Nature Channel doesn’t compare to the real thing
My brother is fond of noting that when we’re hunting or fishing, no matter whether we bring back fish or game, we get a chance to see things outdoors that others don’t get to experience from their living rooms.
It’s certainly true, and if you’re lucky, one doesn’t have to travel far to capture moments that aren’t easily seen even on the Nature channel.
While headed out to the duck blind in the dark, we’ve often observed the Northern Lights and meteorites sparking through our atmosphere. After the sun has come over the horizon, it’s incredible to see migrating flocks of waterfowl, no matter whether they are coming into our decoys or headed for other points farther south.
But I can’t tell you how many times I’ve walked out of the house for just a minute or two, only to look up and see an eagle passing by at treetop height, something I would have been oblivious to if I’d kept my eyes glued to the TV for a second longer.
Over the past couple weeks, I’ve observed the International Space Station fly by my house and place of employment four times. I get text alerts when it’s going to be orbiting over my neighborhood so, if I can, and the weather is cooperating, I get outside to witness at least a portion of its 4- to 6-minute flyover, if not all of it. A couple weeks ago, I watched the Great Lakes Fleet’s MV Roger Blough chug out of Lake Superior toward the Soo Locks, with a bright moon overhead, Venus shining in the northwest, and the Pleiades or “Seven Sisters” cluster of stars right next to Venus – something that only happens about every 8 years – while the space station passed by the moon. The timing was great. I was struck by the immense lake freighter made so tiny by what was going on in the vast universe above it.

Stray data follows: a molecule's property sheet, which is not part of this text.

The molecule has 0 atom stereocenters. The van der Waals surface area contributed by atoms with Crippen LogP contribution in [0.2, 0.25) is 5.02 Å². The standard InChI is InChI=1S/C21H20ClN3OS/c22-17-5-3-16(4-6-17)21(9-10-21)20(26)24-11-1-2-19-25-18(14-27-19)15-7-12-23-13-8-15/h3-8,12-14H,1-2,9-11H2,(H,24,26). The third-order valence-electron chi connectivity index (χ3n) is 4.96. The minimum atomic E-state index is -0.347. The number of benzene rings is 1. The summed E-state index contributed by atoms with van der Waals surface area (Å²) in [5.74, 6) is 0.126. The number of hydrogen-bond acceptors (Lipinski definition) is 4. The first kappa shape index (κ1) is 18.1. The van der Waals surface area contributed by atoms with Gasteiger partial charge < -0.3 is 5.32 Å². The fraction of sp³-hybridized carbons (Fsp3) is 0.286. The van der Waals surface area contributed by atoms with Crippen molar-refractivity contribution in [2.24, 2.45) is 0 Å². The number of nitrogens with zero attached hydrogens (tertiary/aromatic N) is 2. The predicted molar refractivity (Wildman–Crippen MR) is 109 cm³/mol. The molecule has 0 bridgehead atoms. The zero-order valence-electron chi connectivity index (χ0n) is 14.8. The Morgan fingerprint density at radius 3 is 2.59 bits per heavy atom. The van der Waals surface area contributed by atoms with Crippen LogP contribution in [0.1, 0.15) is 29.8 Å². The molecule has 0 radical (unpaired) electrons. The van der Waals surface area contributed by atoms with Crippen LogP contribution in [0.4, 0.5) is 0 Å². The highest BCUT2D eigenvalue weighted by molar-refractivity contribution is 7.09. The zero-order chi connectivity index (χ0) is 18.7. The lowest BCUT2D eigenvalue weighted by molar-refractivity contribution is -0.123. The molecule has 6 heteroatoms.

In the coming couple weeks, I’m hoping to see wonderous things closer to earth – specifically, morels, fish and maybe a turkey. This cold spring has pushed our annual foray for morels off a bit, but it seems as if the ground is finally warming, so we have high hopes. Let’s get outside and do things that help us better appreciate our short orbit here on Earth.